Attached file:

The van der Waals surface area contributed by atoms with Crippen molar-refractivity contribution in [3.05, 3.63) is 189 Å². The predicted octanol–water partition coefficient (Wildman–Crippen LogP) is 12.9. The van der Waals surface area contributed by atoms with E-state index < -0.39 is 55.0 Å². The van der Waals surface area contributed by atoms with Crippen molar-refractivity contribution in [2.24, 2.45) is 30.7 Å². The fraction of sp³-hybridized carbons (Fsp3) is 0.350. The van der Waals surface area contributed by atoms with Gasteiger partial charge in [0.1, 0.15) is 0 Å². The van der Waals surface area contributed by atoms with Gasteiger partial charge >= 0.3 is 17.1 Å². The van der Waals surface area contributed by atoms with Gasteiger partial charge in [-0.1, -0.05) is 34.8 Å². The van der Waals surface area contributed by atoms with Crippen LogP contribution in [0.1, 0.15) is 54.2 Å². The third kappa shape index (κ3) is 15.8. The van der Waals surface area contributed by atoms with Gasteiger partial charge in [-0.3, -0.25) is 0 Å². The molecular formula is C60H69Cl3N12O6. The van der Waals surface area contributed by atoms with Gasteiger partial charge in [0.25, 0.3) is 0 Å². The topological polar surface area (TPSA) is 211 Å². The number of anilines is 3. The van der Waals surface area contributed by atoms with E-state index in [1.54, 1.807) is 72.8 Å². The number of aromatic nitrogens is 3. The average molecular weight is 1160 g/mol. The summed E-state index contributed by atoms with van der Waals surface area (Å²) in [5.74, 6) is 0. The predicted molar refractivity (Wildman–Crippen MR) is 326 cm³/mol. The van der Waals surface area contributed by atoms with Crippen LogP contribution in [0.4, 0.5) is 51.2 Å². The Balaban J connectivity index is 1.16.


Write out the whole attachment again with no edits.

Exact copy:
The van der Waals surface area contributed by atoms with Crippen molar-refractivity contribution in [3.05, 3.63) is 189 Å². The predicted octanol–water partition coefficient (Wildman–Crippen LogP) is 12.9. The van der Waals surface area contributed by atoms with E-state index < -0.39 is 55.0 Å². The van der Waals surface area contributed by atoms with Crippen molar-refractivity contribution in [2.24, 2.45) is 30.7 Å². The fraction of sp³-hybridized carbons (Fsp3) is 0.350. The van der Waals surface area contributed by atoms with Gasteiger partial charge in [0.1, 0.15) is 0 Å². The van der Waals surface area contributed by atoms with Gasteiger partial charge >= 0.3 is 17.1 Å². The van der Waals surface area contributed by atoms with Gasteiger partial charge in [-0.1, -0.05) is 34.8 Å². The van der Waals surface area contributed by atoms with Crippen LogP contribution in [0.1, 0.15) is 54.2 Å². The third kappa shape index (κ3) is 15.8. The van der Waals surface area contributed by atoms with Gasteiger partial charge in [-0.3, -0.25) is 0 Å². The molecular formula is C60H69Cl3N12O6. The van der Waals surface area contributed by atoms with Gasteiger partial charge in [0.25, 0.3) is 0 Å². The topological polar surface area (TPSA) is 211 Å². The number of anilines is 3. The van der Waals surface area contributed by atoms with E-state index in [1.54, 1.807) is 72.8 Å². The number of aromatic nitrogens is 3. The average molecular weight is 1160 g/mol. The summed E-state index contributed by atoms with van der Waals surface area (Å²) in [5.74, 6) is 0. The predicted molar refractivity (Wildman–Crippen MR) is 326 cm³/mol. The van der Waals surface area contributed by atoms with Crippen LogP contribution in [0.4, 0.5) is 51.2 Å². The Balaban J connectivity index is 1.16.